DBGen and the UB-CIBERER U-718 group present their current research in genetic diagnosis and animal models of inherited retinal dystrophies in ARVO 2019

Dr. Gemma Marfany (co-founder and scientific board member of DBGen) presented an oral communication in ARVO 2019 (held in Vancouver, 2-6 May) to show the most prominent results of the research that his group at the UB-CIBERER (U-718) and DBGEN are currently undertaking to study inherited retinal dystrophies. This work is focused on improved genetic diagnosis and the generation of animal models and human retinal organoids from patients. The ARVO meeting, organized by the American Association for the Research in vision and ophthalmology, is considered the best congress in the field. In ARVO, more than 12.000 attendants from over the world (ocular surgeons, ophthalmologists, and basic researchers specialized in retinal genetics and neuroscience) meet and debate on the latest results in vision science, ocular pathologies, and visual disorders, with several sessions focusing on inherited retinal dystrophies.

In ARVO 2019, the researchers that developed Luxturna, the first commercial gene therapy to treat patients affected with a very early onset of retinal degeneration (Leber congenital amaurosis) caused by biallelic mutations in the RPE65 gene. Concerning new treatments, several groups presented very promising phase I/II gene therapy results for the treatment of X linked retinitis pigmentosa, choroideremia, and retinoschisis as well as a safety/efficacy assessment of cell therapy for dystrophies caused by alteration of the retinal pigment epithelium (RPE). Besides, several sessions and posters showed the progress in novel approaches, such as the use o antisense oligonucleotides or CRISPR-based gene editing for gene therapy and the generation of “personalized” disease models by using hIPSCs (human induced pluripotent stem cells) from patients. Concerning genetic diagnosis, many groups are currently addressing the question of the missing heritability that will explain the unsolved cases in mendelian ocular disorders. These missing mutations are most probably “hidden” variants in the non-coding regions, such as non-canonical splice sites, deep-intronic and regulatory sequences. On the other hand, several sessions presented and debated advances in basic genetics research, mainly by implementing big data analyses, from single cell transcriptomics of developing retinas in several organisms including human fetal retinas, to the integrative omics that combine genomics, transcriptomics and methylomics data to provide a polygenic risk score for glaucoma or macular dystrophies.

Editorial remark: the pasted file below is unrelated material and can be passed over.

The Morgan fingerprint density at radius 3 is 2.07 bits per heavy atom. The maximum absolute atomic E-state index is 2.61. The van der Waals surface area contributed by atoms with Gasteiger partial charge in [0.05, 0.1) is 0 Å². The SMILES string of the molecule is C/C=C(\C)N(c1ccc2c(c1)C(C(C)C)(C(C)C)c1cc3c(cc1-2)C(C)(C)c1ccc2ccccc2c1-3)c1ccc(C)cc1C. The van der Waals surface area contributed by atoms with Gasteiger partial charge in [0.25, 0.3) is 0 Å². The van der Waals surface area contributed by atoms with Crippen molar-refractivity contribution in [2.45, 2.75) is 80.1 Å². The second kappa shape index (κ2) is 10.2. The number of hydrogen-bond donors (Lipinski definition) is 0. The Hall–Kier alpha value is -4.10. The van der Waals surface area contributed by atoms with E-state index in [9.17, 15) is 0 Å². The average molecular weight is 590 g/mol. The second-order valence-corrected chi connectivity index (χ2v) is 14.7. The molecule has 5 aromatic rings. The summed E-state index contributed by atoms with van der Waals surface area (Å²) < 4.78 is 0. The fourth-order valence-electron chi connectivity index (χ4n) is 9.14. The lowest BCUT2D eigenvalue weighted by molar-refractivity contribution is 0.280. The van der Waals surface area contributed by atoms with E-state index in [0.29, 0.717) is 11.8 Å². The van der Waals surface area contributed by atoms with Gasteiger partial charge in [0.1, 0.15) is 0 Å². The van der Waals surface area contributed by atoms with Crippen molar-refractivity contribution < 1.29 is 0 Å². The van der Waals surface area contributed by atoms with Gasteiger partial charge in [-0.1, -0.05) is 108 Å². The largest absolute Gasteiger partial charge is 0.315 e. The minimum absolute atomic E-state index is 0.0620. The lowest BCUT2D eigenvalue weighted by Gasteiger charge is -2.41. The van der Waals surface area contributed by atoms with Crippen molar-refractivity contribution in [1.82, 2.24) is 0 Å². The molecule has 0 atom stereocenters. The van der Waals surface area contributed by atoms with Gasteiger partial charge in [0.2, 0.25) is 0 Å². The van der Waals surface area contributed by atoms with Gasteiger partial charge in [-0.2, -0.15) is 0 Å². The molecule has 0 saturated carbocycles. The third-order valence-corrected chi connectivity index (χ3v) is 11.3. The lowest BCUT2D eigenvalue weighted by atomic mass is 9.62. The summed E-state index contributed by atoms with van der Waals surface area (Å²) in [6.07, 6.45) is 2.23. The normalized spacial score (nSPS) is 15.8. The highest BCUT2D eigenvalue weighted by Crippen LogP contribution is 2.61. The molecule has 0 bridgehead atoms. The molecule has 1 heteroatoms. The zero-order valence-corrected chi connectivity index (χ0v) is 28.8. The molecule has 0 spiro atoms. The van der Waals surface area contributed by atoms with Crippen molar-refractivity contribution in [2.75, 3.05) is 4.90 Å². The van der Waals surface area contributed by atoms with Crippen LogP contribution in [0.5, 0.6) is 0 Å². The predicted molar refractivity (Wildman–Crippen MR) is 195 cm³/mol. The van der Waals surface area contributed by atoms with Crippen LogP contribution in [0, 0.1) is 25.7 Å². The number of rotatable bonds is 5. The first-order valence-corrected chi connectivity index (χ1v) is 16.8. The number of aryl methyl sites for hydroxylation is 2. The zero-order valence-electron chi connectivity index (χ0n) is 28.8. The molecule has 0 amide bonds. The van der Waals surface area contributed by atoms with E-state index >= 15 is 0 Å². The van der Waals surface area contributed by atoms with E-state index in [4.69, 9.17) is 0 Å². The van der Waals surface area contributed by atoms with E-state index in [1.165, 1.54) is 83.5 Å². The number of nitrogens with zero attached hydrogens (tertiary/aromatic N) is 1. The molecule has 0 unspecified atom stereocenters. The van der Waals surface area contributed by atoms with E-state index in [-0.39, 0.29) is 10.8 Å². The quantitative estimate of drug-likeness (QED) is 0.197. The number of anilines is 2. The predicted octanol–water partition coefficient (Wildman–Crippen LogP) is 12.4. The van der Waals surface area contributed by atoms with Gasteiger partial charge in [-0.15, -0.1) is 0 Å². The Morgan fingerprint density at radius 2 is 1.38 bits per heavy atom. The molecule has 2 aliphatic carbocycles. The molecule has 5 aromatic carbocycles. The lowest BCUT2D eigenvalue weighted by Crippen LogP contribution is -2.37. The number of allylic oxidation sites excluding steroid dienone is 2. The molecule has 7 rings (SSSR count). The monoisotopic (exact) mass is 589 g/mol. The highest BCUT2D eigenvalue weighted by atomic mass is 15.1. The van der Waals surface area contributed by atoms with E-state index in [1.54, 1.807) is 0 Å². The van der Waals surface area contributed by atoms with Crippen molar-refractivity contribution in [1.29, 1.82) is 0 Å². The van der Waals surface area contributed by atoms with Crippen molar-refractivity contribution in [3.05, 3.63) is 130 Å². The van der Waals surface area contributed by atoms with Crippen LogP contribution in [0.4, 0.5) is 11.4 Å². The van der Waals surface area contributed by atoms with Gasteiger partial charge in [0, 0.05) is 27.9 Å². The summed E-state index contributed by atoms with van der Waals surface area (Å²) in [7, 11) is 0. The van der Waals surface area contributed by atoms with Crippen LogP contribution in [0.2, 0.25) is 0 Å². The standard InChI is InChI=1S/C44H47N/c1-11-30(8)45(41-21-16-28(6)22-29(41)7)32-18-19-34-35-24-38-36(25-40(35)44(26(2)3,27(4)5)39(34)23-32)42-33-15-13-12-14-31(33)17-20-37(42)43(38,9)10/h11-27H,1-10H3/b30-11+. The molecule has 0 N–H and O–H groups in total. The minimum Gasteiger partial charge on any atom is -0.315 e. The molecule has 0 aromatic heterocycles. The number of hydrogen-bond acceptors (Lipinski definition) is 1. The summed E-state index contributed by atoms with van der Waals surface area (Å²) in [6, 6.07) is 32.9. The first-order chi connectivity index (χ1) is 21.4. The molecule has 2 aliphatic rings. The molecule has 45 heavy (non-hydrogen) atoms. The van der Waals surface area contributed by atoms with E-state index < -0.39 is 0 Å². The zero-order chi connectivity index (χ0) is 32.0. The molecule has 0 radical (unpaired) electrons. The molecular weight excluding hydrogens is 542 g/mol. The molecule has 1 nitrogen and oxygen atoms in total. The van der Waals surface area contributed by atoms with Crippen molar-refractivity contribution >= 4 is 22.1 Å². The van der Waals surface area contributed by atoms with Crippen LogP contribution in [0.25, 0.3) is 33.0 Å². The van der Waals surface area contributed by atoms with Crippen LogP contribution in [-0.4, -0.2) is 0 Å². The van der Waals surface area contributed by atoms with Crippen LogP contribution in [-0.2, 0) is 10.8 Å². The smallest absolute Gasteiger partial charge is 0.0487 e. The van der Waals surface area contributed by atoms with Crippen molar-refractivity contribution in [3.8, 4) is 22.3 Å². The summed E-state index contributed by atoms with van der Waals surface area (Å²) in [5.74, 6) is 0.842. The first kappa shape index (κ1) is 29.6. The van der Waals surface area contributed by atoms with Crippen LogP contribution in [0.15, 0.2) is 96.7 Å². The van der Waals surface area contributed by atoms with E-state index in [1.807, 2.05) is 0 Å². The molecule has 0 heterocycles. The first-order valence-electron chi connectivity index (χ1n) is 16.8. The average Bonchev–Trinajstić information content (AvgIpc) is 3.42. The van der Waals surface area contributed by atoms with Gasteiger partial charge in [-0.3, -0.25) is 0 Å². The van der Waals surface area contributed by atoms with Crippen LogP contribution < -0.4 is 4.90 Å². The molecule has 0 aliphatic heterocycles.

Overall, visual and ophthalmologic research are burgeoning fields that will soon provide new gene and cell therapies for personalized medicine of affected patients and is generating new approaches for the identification of both, “hidden” non-coding and regulatory mutations for genetic diagnosis of unsolved mendelian disease cases as well as the informative variants for calculating the polygenic risk score for the most prevalent ocular disorders, glaucoma and age-related macular dystrophy.

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